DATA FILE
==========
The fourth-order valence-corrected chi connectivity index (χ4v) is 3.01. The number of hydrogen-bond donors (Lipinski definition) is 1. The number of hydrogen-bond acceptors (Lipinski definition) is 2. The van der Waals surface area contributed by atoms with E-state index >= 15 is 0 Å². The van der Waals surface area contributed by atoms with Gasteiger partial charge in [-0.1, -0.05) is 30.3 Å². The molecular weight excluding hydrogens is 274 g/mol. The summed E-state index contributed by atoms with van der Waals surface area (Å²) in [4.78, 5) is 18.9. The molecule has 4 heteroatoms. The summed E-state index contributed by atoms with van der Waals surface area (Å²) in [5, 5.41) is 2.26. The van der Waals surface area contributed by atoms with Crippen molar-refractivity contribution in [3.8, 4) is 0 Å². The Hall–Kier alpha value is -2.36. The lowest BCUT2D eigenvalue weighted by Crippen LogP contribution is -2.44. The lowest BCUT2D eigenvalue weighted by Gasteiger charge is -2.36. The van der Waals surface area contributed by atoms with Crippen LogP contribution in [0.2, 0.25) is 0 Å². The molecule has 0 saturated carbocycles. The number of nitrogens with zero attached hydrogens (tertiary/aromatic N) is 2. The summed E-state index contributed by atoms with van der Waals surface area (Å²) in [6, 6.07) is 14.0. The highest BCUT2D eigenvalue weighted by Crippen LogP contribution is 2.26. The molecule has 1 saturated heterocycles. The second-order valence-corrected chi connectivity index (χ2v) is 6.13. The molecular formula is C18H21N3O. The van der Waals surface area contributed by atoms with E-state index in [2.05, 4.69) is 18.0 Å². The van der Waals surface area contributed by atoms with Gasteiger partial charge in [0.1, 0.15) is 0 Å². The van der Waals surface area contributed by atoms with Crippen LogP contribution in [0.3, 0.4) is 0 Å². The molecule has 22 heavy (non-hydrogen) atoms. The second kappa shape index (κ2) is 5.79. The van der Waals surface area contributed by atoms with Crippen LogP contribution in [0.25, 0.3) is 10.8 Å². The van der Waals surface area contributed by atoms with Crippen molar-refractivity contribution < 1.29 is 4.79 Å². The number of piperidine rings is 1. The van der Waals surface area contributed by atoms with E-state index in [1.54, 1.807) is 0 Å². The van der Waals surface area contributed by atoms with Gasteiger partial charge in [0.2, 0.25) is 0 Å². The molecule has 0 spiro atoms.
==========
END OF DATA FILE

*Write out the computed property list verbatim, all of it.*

The fourth-order valence-corrected chi connectivity index (χ4v) is 3.01. The number of hydrogen-bond donors (Lipinski definition) is 1. The number of hydrogen-bond acceptors (Lipinski definition) is 2. The van der Waals surface area contributed by atoms with E-state index >= 15 is 0 Å². The van der Waals surface area contributed by atoms with Gasteiger partial charge in [-0.1, -0.05) is 30.3 Å². The molecular weight excluding hydrogens is 274 g/mol. The summed E-state index contributed by atoms with van der Waals surface area (Å²) in [4.78, 5) is 18.9. The molecule has 4 heteroatoms. The summed E-state index contributed by atoms with van der Waals surface area (Å²) in [5, 5.41) is 2.26. The van der Waals surface area contributed by atoms with Crippen molar-refractivity contribution in [3.8, 4) is 0 Å². The Hall–Kier alpha value is -2.36. The lowest BCUT2D eigenvalue weighted by Crippen LogP contribution is -2.44. The lowest BCUT2D eigenvalue weighted by Gasteiger charge is -2.36. The van der Waals surface area contributed by atoms with Crippen LogP contribution in [0.2, 0.25) is 0 Å². The molecule has 0 saturated carbocycles. The number of nitrogens with zero attached hydrogens (tertiary/aromatic N) is 2. The summed E-state index contributed by atoms with van der Waals surface area (Å²) in [6, 6.07) is 14.0. The highest BCUT2D eigenvalue weighted by Crippen LogP contribution is 2.26. The molecule has 1 saturated heterocycles. The second-order valence-corrected chi connectivity index (χ2v) is 6.13. The molecular formula is C18H21N3O. The van der Waals surface area contributed by atoms with E-state index in [2.05, 4.69) is 18.0 Å². The van der Waals surface area contributed by atoms with Gasteiger partial charge in [0.1, 0.15) is 0 Å². The van der Waals surface area contributed by atoms with Crippen LogP contribution in [0.3, 0.4) is 0 Å². The molecule has 22 heavy (non-hydrogen) atoms. The second kappa shape index (κ2) is 5.79. The van der Waals surface area contributed by atoms with Crippen LogP contribution in [0.25, 0.3) is 10.8 Å². The van der Waals surface area contributed by atoms with Crippen molar-refractivity contribution < 1.29 is 4.79 Å². The number of piperidine rings is 1. The van der Waals surface area contributed by atoms with E-state index in [1.54, 1.807) is 0 Å². The van der Waals surface area contributed by atoms with Gasteiger partial charge in [0.2, 0.25) is 0 Å². The molecule has 0 spiro atoms.